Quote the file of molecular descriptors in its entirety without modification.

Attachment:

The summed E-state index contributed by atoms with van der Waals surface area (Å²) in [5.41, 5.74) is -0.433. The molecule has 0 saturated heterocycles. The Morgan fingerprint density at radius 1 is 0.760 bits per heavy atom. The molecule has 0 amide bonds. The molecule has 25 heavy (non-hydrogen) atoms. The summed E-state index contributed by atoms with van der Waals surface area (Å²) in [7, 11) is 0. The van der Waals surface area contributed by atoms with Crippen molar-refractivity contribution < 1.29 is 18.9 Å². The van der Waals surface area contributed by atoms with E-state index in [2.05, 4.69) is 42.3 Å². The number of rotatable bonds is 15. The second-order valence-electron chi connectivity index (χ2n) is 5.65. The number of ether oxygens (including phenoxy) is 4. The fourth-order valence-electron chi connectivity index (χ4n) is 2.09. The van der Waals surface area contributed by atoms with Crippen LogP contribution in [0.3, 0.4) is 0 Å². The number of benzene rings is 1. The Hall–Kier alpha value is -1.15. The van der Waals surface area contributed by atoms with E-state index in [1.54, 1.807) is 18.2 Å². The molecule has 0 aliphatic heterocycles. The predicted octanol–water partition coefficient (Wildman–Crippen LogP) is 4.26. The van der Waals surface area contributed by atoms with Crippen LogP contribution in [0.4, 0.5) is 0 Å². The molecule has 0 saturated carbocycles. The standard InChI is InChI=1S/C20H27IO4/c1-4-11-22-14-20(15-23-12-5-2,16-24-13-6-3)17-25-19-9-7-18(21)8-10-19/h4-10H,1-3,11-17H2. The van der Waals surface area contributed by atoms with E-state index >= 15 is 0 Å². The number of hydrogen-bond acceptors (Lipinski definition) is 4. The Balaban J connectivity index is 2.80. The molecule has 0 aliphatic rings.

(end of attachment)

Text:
The summed E-state index contributed by atoms with van der Waals surface area (Å²) in [5.41, 5.74) is -0.433. The molecule has 0 saturated heterocycles. The Morgan fingerprint density at radius 1 is 0.760 bits per heavy atom. The molecule has 0 amide bonds. The molecule has 25 heavy (non-hydrogen) atoms. The summed E-state index contributed by atoms with van der Waals surface area (Å²) in [7, 11) is 0. The van der Waals surface area contributed by atoms with Crippen molar-refractivity contribution < 1.29 is 18.9 Å². The van der Waals surface area contributed by atoms with E-state index in [2.05, 4.69) is 42.3 Å². The number of rotatable bonds is 15. The second-order valence-electron chi connectivity index (χ2n) is 5.65. The number of ether oxygens (including phenoxy) is 4. The fourth-order valence-electron chi connectivity index (χ4n) is 2.09. The van der Waals surface area contributed by atoms with Crippen LogP contribution in [0.3, 0.4) is 0 Å². The number of benzene rings is 1. The Hall–Kier alpha value is -1.15. The van der Waals surface area contributed by atoms with E-state index in [1.54, 1.807) is 18.2 Å². The molecule has 0 aliphatic heterocycles. The predicted octanol–water partition coefficient (Wildman–Crippen LogP) is 4.26. The van der Waals surface area contributed by atoms with Crippen LogP contribution in [0.4, 0.5) is 0 Å². The molecule has 0 saturated carbocycles. The standard InChI is InChI=1S/C20H27IO4/c1-4-11-22-14-20(15-23-12-5-2,16-24-13-6-3)17-25-19-9-7-18(21)8-10-19/h4-10H,1-3,11-17H2. The van der Waals surface area contributed by atoms with E-state index >= 15 is 0 Å². The number of hydrogen-bond acceptors (Lipinski definition) is 4. The Balaban J connectivity index is 2.80. The molecule has 0 aliphatic rings.